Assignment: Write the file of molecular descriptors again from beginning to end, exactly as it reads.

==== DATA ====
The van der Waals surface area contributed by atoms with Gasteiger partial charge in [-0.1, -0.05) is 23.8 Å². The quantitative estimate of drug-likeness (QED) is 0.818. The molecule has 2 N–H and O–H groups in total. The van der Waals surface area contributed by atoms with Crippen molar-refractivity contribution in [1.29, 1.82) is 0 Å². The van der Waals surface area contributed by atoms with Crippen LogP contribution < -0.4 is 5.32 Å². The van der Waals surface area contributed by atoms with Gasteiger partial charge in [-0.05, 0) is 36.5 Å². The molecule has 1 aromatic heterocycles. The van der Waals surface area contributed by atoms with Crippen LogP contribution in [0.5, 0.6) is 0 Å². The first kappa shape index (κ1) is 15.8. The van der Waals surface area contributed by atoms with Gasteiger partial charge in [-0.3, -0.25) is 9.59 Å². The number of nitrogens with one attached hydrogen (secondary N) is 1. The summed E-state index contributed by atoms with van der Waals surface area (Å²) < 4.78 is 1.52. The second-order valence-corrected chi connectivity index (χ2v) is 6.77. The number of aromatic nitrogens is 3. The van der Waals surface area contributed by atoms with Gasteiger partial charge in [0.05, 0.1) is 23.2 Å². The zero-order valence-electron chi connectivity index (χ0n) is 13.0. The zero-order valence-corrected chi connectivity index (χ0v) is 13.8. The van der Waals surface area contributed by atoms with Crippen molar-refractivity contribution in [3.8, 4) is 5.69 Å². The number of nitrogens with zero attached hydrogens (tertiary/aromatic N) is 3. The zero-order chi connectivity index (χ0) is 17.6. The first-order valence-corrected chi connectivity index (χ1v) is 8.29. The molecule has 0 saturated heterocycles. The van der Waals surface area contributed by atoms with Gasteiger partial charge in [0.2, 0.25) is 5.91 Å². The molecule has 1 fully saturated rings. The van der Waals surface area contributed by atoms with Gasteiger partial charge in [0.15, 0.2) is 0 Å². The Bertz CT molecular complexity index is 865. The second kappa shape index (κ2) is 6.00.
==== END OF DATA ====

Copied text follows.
The van der Waals surface area contributed by atoms with Gasteiger partial charge in [-0.1, -0.05) is 23.8 Å². The quantitative estimate of drug-likeness (QED) is 0.818. The molecule has 2 N–H and O–H groups in total. The van der Waals surface area contributed by atoms with Crippen molar-refractivity contribution in [1.29, 1.82) is 0 Å². The van der Waals surface area contributed by atoms with Crippen LogP contribution < -0.4 is 5.32 Å². The van der Waals surface area contributed by atoms with Gasteiger partial charge in [-0.05, 0) is 36.5 Å². The molecule has 1 aromatic heterocycles. The van der Waals surface area contributed by atoms with Crippen LogP contribution in [0.5, 0.6) is 0 Å². The first kappa shape index (κ1) is 15.8. The van der Waals surface area contributed by atoms with Gasteiger partial charge in [-0.3, -0.25) is 9.59 Å². The number of nitrogens with one attached hydrogen (secondary N) is 1. The summed E-state index contributed by atoms with van der Waals surface area (Å²) < 4.78 is 1.52. The second-order valence-corrected chi connectivity index (χ2v) is 6.77. The number of aromatic nitrogens is 3. The van der Waals surface area contributed by atoms with Gasteiger partial charge in [0.05, 0.1) is 23.2 Å². The zero-order valence-electron chi connectivity index (χ0n) is 13.0. The zero-order valence-corrected chi connectivity index (χ0v) is 13.8. The van der Waals surface area contributed by atoms with Crippen molar-refractivity contribution in [3.8, 4) is 5.69 Å². The number of nitrogens with zero attached hydrogens (tertiary/aromatic N) is 3. The zero-order chi connectivity index (χ0) is 17.6. The first-order valence-corrected chi connectivity index (χ1v) is 8.29. The molecule has 0 saturated heterocycles. The van der Waals surface area contributed by atoms with Gasteiger partial charge in [0.2, 0.25) is 5.91 Å². The molecule has 1 fully saturated rings. The van der Waals surface area contributed by atoms with Gasteiger partial charge in [0.15, 0.2) is 0 Å². The Bertz CT molecular complexity index is 865. The second kappa shape index (κ2) is 6.00.